However, Poland long felt itself to be a second-class member of the alliance. That is because, with an eye to Russian sensitivities, NATO restricted its military presence on its eastern flank .

During the Iraq War, which began in March 2003, Poland sided with the US, risking its close relationships with Germany and France. The US secretary of defense at the time, Donald Rumsfeld, hailed Warsaw’s move, describing Poland and other Eastern European allies as the “new Europe,” relegating Germany and France to the status of the “old Europe.”

When President Donald Trump was elected in 2016, the relationship between Warsaw and Washington became even closer. Trump relocated US troops from Germany to Poland, strengthening the US military’s presence in the country. Polish President Andrzej Duda offered Washington a permanent military base in Poland, which he wanted to name “Fort Trump.”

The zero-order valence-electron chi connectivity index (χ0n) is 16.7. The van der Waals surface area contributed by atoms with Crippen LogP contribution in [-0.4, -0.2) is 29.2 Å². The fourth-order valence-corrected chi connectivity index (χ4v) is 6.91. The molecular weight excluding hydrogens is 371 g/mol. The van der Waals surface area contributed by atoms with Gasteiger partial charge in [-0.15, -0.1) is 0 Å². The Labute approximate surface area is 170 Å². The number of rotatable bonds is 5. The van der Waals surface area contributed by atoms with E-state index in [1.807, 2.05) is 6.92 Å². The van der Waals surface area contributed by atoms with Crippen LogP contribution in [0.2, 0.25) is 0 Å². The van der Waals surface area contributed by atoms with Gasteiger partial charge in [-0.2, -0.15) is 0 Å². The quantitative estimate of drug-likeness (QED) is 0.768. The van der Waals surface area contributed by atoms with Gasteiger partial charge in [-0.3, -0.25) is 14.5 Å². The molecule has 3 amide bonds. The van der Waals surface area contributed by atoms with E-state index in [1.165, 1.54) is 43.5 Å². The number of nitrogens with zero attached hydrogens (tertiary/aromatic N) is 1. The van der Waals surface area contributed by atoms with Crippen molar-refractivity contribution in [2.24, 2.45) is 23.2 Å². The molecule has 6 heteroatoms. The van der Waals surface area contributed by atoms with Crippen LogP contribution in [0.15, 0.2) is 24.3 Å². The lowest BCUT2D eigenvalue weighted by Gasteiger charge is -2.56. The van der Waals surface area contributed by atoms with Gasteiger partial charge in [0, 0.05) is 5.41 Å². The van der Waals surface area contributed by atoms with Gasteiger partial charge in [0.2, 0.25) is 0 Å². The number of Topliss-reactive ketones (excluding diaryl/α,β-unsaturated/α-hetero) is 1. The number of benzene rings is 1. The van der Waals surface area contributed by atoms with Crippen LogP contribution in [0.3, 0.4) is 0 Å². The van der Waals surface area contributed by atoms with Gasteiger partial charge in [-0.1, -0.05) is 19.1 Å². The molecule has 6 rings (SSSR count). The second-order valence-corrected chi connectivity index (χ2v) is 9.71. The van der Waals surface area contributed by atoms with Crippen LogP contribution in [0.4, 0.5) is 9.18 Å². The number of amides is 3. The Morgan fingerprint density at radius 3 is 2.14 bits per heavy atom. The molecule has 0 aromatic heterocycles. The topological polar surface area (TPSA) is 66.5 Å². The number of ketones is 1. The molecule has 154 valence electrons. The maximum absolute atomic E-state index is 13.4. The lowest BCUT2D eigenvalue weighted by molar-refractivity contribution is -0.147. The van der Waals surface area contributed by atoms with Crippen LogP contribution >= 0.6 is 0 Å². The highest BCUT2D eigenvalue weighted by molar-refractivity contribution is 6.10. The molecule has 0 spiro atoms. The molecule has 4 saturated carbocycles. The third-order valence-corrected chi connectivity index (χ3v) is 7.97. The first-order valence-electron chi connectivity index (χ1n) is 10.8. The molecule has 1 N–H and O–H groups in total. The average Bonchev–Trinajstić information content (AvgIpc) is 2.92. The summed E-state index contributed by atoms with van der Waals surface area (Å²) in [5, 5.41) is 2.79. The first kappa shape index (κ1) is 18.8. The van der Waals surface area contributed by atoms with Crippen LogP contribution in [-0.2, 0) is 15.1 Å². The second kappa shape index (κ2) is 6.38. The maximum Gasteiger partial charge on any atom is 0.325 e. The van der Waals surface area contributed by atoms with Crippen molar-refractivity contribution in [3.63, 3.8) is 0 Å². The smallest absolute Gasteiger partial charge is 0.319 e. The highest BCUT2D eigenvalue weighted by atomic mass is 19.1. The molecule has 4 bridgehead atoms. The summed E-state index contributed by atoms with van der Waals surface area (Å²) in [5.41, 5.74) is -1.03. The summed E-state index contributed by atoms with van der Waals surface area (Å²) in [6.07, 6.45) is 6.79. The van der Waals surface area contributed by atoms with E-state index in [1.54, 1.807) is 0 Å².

Biden reaffirms US-Poland relationship

The election of Joe Biden as the 46th president of the United States was seen as an obstacle to US-Polish relations by the government in Warsaw. Members of Poland’s governing Law and Justice Party (PiS) had hoped to see Trump elected to a second term, since he was believed to have more in common with them than his Democrat successor.

Unlike other EU heads of state, Duda waited to congratulate the new president until after Biden took his oath of office in January 2021, rather than doing so directly following his election in November 2020.

But the Russian invasion of Ukraine, which began on February 24, 2022, pushed all of those issues into the background. Weeks after the war broke out, Biden traveled to Poland to visit US troops stationed there, whose numbers were increased to 10,000 soon afterward.